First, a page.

LGBT+ History Month: A space in the archives

Dr Alan Butler
Dr Alan Butler tells us how the Plymouth LGBT+ Archive has captured important stories and continues to evolve as an active part of the community.

The need for positive stories

The journey to represent the LGBT+ community of Plymouth in its archives began in 2011, with conversations between the city archives and LGBT+ groups. The Plymouth and West Devon Record Office (now part of The Box) had noticed stories in their collections relating to LGBT+ life tended to focus on the shame.

People had run afoul of the law or perhaps even received medical treatment for being ‘different’. It was agreed that there were more positive stories to be heard and captured, but how was that to be done? 

“The traditional materials that represent other groups in the archives ‒ such as letters, diaries and photographs ‒ aren’t often there. Instead, we needed to archive specific moments that happened in specific places.”  

LGBT+ lives in living memory have tended to be expressed in the moment, within safe spaces where people felt able to share this aspect of who they were. 

The traditional materials that represent other groups in the archives ‒ such as letters, diaries and photographs ‒ aren’t often there. Instead, we needed to archive specific moments that happened in specific places.  

Two men standing next to a painting of themselves in an exhibition
Pride in our Past exhibition

Pride in our Past

The oral history interview seemed the most appropriate way to do this. People from Plymouth’s LGBT+ community trained as oral historians to be able to talk to people about these moments. The stories could then be recorded, transcribed and made part of the historical record. 

Funding was sought and provided by The National Lottery Heritage Fund. With a promise of a nine-week exhibition at the Plymouth City Museum and Art Gallery (now The Box), the Pride in Our Past project began.

The intention was to “put some colour into the archives” with the aim of creating an LGBT+ accession for the city collections. 

Archive books and boxes on shelves with some coloured pink.
Putting colour into the archives

That certainly happened, but what was unexpected was how empowered the LGBT+ community felt – being able to share their stories and write themselves back into the city’s history. When carrying out these interviews, the most consistent comments were: “well, I never really made a fuss or drew attention to myself” or “my story is not that interesting or important”.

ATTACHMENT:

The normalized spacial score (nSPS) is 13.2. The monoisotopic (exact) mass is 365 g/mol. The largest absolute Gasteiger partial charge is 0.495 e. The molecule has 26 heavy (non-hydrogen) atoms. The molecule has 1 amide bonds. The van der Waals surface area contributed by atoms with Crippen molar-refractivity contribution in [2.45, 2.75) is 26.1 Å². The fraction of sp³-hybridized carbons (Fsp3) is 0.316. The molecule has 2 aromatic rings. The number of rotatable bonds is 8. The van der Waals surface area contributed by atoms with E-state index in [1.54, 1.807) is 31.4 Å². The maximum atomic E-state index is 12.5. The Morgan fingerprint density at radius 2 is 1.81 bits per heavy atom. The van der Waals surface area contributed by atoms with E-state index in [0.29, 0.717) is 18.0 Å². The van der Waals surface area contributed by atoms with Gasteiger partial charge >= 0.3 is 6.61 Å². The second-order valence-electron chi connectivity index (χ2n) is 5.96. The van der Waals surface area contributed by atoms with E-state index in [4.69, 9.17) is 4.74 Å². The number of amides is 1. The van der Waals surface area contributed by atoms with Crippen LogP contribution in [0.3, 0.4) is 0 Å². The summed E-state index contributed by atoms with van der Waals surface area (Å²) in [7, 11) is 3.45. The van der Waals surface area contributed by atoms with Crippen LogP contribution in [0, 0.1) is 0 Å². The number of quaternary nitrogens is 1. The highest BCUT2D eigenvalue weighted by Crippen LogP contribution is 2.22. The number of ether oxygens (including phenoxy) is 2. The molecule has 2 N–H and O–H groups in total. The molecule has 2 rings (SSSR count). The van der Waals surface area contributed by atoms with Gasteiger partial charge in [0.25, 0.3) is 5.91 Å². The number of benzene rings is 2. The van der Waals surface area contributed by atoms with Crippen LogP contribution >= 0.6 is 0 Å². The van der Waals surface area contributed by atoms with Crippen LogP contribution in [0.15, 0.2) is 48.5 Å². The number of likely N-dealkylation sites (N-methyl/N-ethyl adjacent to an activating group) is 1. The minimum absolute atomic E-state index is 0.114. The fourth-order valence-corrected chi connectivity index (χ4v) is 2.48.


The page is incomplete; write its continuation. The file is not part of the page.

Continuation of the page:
Over the course of the year though – and with an exhibition as proof – we showed people just how important their story was. 

“It was clear it wasn’t enough to just put all this into a box on a shelf.” 

A dynamic community archive

By the end of the project, we had been awarded the Community Archive and Heritage Group’s Most Inspirational Archive award. And it was clear it wasn’t enough to just put all this into a box on a shelf. 

What has been created since is a kind of hybrid archive with a dedicated accession at The Box, and an active community archive. The latter is run and supported by Pride in Plymouth, which continues to add to the collection in all sorts of ways.  

LGBT+ people have needed a voice and a space in the archives for a long time. That voice has been difficult to hear because society has tried to silence it.

Now that things are changing, there is an explosion of voices, and new and unfamiliar words around identities. We need to be tuned into those conversations by creating the safe spaces to hear and reflect them in our archives. 

Archive photo of a sailor and another man embracing in a pub
A photo from the Plymouth LGBT+ archive

Intergenerational connections

The current work with the archive is an intergenerational project called The Rainbow Connection. This project acknowledges that LGBT+ histories are not handed down generationally in the same way that other heritage can be. The next generation of LGBT+ people tend to be born into more traditional families and their parents’ or grandparents’ experience may not match their own.  

A more direct intervention is needed to introduce the next generation to its LGBT+ elders. We are working with Barnardos and schools across the city to form a mentoring system to create this space for conversation. 

“Now there is an explosion of voices, and new and unfamiliar words around identities. We need to be tuned into those conversations by creating the safe spaces to hear and reflect them in our archives.” 

Creating more space

The ongoing partnership between Pride in Plymouth’s community archive and The Box is this year producing a series of resources and sessions for teachers and schools. We hope these will also create a space for discussion and learning.  

A new LGBT+ history film is being created for The Box’s film archive display. In addition, a ten-week history club begins in March to allow members of the community to interrogate The Box collections. 

We now have an active archive which continues to grow and evolve, and a space for conversations that acknowledge the past while looking to the future. 

 

Inclusive heritage

At The National Lottery Heritage Fund, we want heritage to tell everyone’s stories and represent everyone’s past. By ensuring heritage is inclusive, we ensure that no one’s experience is missing. Let’s work together to achieve this.

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